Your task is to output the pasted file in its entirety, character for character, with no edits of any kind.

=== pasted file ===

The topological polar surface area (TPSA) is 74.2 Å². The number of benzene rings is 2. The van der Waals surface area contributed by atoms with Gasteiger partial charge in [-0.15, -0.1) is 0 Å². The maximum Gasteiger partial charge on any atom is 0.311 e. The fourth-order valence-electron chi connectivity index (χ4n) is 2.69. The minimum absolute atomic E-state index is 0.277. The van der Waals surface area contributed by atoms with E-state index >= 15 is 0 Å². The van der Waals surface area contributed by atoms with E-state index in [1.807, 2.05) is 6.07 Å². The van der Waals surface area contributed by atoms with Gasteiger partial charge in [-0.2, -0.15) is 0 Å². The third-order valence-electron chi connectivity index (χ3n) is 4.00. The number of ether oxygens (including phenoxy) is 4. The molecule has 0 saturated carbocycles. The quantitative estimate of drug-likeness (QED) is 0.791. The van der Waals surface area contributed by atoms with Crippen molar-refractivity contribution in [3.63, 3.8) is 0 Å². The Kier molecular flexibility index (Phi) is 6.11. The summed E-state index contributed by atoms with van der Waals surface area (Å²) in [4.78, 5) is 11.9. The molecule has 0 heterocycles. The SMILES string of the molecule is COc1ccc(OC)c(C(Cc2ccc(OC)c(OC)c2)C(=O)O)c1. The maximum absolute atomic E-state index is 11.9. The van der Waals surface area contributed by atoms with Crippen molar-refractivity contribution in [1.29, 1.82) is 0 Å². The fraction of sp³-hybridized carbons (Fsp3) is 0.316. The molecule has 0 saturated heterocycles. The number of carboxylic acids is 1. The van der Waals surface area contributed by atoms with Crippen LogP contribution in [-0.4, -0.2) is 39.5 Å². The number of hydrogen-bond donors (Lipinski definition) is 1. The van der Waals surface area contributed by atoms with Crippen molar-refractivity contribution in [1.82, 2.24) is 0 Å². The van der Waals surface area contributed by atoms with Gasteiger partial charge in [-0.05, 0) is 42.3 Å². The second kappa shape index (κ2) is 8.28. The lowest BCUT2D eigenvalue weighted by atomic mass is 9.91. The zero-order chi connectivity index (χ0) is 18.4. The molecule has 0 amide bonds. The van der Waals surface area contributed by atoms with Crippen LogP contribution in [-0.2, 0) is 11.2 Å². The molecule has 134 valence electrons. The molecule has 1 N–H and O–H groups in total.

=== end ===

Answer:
The topological polar surface area (TPSA) is 74.2 Å². The number of benzene rings is 2. The van der Waals surface area contributed by atoms with Gasteiger partial charge in [-0.15, -0.1) is 0 Å². The maximum Gasteiger partial charge on any atom is 0.311 e. The fourth-order valence-electron chi connectivity index (χ4n) is 2.69. The minimum absolute atomic E-state index is 0.277. The van der Waals surface area contributed by atoms with E-state index >= 15 is 0 Å². The van der Waals surface area contributed by atoms with E-state index in [1.807, 2.05) is 6.07 Å². The van der Waals surface area contributed by atoms with Gasteiger partial charge in [-0.2, -0.15) is 0 Å². The third-order valence-electron chi connectivity index (χ3n) is 4.00. The number of ether oxygens (including phenoxy) is 4. The molecule has 0 saturated carbocycles. The quantitative estimate of drug-likeness (QED) is 0.791. The van der Waals surface area contributed by atoms with Crippen molar-refractivity contribution in [3.63, 3.8) is 0 Å². The Kier molecular flexibility index (Phi) is 6.11. The summed E-state index contributed by atoms with van der Waals surface area (Å²) in [4.78, 5) is 11.9. The molecule has 0 heterocycles. The SMILES string of the molecule is COc1ccc(OC)c(C(Cc2ccc(OC)c(OC)c2)C(=O)O)c1. The maximum absolute atomic E-state index is 11.9. The van der Waals surface area contributed by atoms with Crippen molar-refractivity contribution in [1.29, 1.82) is 0 Å². The fraction of sp³-hybridized carbons (Fsp3) is 0.316. The molecule has 0 saturated heterocycles. The number of carboxylic acids is 1. The van der Waals surface area contributed by atoms with Crippen LogP contribution in [-0.4, -0.2) is 39.5 Å². The number of hydrogen-bond donors (Lipinski definition) is 1. The van der Waals surface area contributed by atoms with Crippen molar-refractivity contribution in [1.82, 2.24) is 0 Å². The van der Waals surface area contributed by atoms with Gasteiger partial charge in [-0.05, 0) is 42.3 Å². The second kappa shape index (κ2) is 8.28. The lowest BCUT2D eigenvalue weighted by atomic mass is 9.91. The zero-order chi connectivity index (χ0) is 18.4. The molecule has 0 amide bonds. The van der Waals surface area contributed by atoms with Crippen LogP contribution in [-0.2, 0) is 11.2 Å². The molecule has 134 valence electrons. The molecule has 1 N–H and O–H groups in total.